E. Scott Geller, Ph.D., Alumni Distinguished Professor and Director, Center for Applied Behavior Systems, Virginia Tech, and senior partner, Safety Performance Solutions (SPS). For information on related books, training manuals, videotapes, audiotapes, and customized consulting call SPS at (540) 951-7233 (SAFE), email: email@example.com , and visit www.safetyperformance.com. For information on Dr. Geller’s new book on People-Based Safety, as well as five video/DVD/CD programs, accompanied by workbooks and leader guides produced by Coastal Training Technologies, visit www.people-based-safety.com; email: firstname.lastname@example.org; (888) 201-8740.
The “D” of the LEAD acronym I introduced in my ISHN column this past December stands for “Data” (see sidebar). Data both directs and motivates behavior. By observing the results of our actions, we learn how well we completed a task and what we can do to improve.
In this month’s column, I propose
adding a critical A-word to this list â€” Authenticity. In fact, I
believe this word can give all of us beneficial direction for the New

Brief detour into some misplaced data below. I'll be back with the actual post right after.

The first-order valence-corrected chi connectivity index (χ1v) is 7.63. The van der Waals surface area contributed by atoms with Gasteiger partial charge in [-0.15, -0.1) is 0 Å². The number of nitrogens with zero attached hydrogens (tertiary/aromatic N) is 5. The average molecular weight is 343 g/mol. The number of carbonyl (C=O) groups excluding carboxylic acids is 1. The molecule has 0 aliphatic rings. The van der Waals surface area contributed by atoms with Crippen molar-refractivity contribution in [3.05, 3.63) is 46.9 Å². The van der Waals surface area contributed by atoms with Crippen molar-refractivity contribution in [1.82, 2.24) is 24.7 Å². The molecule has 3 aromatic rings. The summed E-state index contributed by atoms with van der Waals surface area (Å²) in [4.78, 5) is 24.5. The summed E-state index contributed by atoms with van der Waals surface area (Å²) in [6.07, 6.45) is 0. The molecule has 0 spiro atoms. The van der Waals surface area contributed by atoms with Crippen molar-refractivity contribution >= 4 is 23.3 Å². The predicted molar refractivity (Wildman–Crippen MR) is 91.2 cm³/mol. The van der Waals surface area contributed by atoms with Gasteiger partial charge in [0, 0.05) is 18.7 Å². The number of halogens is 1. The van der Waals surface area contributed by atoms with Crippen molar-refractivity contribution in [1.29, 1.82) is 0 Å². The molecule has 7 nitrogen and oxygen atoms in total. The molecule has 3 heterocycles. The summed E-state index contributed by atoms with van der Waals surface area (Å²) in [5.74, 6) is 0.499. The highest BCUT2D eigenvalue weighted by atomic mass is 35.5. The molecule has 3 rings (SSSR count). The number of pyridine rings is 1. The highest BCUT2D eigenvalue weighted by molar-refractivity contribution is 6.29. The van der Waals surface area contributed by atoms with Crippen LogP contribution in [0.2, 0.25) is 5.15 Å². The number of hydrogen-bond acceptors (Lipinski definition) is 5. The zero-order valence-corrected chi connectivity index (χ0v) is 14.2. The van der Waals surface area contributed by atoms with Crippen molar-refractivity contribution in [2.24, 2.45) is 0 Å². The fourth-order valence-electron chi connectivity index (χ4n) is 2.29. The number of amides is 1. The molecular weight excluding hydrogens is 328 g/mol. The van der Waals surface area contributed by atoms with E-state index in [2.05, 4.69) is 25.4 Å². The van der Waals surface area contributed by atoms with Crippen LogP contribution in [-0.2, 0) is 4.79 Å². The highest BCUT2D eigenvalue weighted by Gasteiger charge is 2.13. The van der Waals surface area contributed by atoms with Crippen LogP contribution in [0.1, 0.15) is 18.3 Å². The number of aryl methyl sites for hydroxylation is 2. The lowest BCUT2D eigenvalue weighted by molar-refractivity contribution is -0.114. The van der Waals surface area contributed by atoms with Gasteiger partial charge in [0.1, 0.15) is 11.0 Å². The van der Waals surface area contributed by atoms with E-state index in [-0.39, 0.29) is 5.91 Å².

Year. How about a New Year’s Resolution to be more authentic in our
I bet most of you have used the term guilt trip when explaining personal feelings or when attempting to understand the behavior of others. What do we mean? Can we use this metaphor to improve safety?
My 12-mile bike ride one recent morning was interrupted by an event that adversely affected my attitude and self-talk. Hereâ€™s what happened: At the beginning of my route near my home in Newport, Va., I encountered about 20 bikers traveling in the opposite direction. All were decked out in radiant racing attire, consistent with their sleek road bikes.
Last month I reviewed five basic principles of the behavioral approach to occupational safety. Each of those fundamentals, including the use of behavioral language to define accountability systems and provide constructive feedback, is relevant for problem-solving beyond the workplace and for more than injury prevention
Last month I scrutinized the apparent focus on positive reinforcement in behavior-based safety (BBS). I specified critical distinctions between positive reinforcers and rewards, and pointed out flaws in the standard training protocol for teaching employees how to give interpersonal recognition.